Miami Marlins second baseman Dee Gordon has been suspended 80 games for the usage of performance-enhancing drugs (PEDs), Major League Baseball announced early Friday morning.
Gordon was suspended for exogenous testosterone and clostebol.
With suspensions not being announced until after the appeal process, Gordon had to have dropped his appeal after the Marlins' 5-3 victory over the Dodgers last night.
It's unfortunate for any player to be suspended for PEDs, but perhaps even more so for Gordon, who was making a name for himself as one of the league's best young players.
The 28-year-old hit .333/.359/.418 with four home runs and 46 RBIs in 653 plate appearances. Gordon added 58 stolen bases in 78 attempts and led the National League in hits and average. Gordon was named to his second straight All-Star team.
According to FanGraphs.com, Gordon was worth 4.6 Wins Above Replacement, adding some great defense to his overall profile.
The Marlins rewarded Gordon with a five-year, $50 million extension at the end of 2015. He was scheduled to make about $3 million this year, half of which he will forfeit while barred.
The team apparently was not aware of the suspension until it was announced. According to Marlins president David Samson via the Miami Herald, the team hopes Gordon will "do whatever is necessary to make it up to our fans, to his teammates, and to this organization."
Gordon will not be eligible for postseason play.
The future is here in Tampa Bay.
The Rays announced on Friday that top left-handed pitching prospect Blake Snell will be coming to the Major Leagues. The news was first reported by Mark Topkin of the Tampa Bay Times.
Snell will make his Major League debut against the New York Yankees, when he will start tomorrow at 1:05 P.M. Eastern.
The 23-year-old Snell has made three starts thus far this season for Triple-A Durham, going 1-1 with a 2.51 ERA and a 21 to 7 strikeout-to-walk ratio in 14 1/3 innings pitched.
MLB.com named Snell as the 12th-best prospect in baseball, giving him a fantastic scouting report, grading out above-average with both his fastball and slider (Snell also offers a changeup), but possessing below-average control.
The Rays drafted Snell in the 1st round of the 2011 MLB Draft out of Shorewood High School (Washington).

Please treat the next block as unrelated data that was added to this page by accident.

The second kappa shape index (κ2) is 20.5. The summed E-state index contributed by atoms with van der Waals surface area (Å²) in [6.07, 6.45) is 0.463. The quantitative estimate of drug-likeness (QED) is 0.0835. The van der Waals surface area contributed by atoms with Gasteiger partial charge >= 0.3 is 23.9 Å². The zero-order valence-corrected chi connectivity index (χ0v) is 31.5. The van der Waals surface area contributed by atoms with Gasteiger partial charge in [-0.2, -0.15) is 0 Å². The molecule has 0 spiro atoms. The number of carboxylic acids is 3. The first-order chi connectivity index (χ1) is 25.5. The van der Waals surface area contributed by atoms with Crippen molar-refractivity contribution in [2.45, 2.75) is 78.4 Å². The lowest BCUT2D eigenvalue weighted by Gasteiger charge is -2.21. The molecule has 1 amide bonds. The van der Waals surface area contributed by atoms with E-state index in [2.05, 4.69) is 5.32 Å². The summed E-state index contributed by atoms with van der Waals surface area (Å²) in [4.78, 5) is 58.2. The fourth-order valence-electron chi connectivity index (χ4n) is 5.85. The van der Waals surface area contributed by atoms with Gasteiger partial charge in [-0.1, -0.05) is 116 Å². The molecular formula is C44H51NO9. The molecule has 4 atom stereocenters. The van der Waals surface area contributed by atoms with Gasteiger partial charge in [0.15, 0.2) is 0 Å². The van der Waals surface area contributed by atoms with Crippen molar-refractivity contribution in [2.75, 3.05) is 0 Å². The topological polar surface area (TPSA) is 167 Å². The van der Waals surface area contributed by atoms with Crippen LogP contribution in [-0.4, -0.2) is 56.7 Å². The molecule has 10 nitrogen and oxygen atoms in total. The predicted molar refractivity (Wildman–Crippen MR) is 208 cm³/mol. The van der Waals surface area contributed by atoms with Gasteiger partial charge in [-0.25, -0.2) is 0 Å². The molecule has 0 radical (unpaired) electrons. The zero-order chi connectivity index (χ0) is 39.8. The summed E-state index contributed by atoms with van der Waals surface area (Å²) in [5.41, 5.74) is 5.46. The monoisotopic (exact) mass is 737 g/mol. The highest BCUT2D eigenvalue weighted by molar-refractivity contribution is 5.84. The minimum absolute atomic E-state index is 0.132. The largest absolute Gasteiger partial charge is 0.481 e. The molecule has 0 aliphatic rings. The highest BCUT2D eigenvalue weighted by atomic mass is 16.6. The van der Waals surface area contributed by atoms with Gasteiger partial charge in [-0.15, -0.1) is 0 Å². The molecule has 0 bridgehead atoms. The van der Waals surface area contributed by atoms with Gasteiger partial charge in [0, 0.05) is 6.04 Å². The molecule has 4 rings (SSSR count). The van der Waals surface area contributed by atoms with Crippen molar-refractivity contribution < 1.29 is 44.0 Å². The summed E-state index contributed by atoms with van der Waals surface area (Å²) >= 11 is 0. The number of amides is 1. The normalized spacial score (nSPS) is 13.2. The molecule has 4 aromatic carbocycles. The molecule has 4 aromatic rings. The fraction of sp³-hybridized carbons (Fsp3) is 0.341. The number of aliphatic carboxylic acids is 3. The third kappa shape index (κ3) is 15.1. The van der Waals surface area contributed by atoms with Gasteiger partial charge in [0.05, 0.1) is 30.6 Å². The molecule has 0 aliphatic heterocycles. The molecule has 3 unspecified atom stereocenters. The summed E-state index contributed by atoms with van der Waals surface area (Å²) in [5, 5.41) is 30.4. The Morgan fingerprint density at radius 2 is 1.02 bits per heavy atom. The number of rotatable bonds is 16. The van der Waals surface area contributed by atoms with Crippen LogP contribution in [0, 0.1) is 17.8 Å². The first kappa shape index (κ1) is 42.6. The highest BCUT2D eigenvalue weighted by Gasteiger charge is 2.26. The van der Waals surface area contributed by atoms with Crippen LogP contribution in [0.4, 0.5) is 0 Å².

He's moved rather quickly through the minors, especially in 2015, when he started the season in Single-A Advanced and made it to Triple-A by the year's end.
Overall, Snell went 15-4 with a 1.41 ERA and a 163 to 53 strikeout-to-walk ratio in 134 innings pitched last season, being named the 2015 Minor League Pitcher of the Year by Baseball America.
Snell's initial Major League impact remains to be seen, but he has not been needed in Tampa thus far because the team has only needed one fifth starter. That was back on April 16, when Erasmo Ramirez made the start.
The Tampa Bay Rays have brought on yet another young starting pitcher to potentially make an impact at the big league level. And his name is Blake Snell.
Texas Rangers' third baseman Adrian Beltre might have just turned 37 last week, but he plays like he just turned 27.
So, despite his age, the Rangers made it a priority to keep him in Arlington, with 2016 being his last season on his current six-year, $96 million deal signed with the club in the 2010-2011 offseason.
And on Friday, the two sides agreed to a two-year, $36 million contract extension, as T.R. Sullivan of MLB.com and Evan Grant of the Dallas Morning News first reported.
Beltre, who has been with the Rangers since 2011, which is the second-longest amount of time he has been with any club, has a .309/.358/.515 slash line since joining Texas, good for a 133 OPS+.
In this timeframe, Beltre has the second-highest OPS of any third baseman in baseball. The only player he is behind, Miguel Cabrera, has not played third base regularly since 2013.
Now, Beltre will get to finish up his career with the Rangers, the team he may end up going into the Baseball Hall of Fame with. Once this reported deal concludes, he'll have spent more time with the Rangers than anyone else.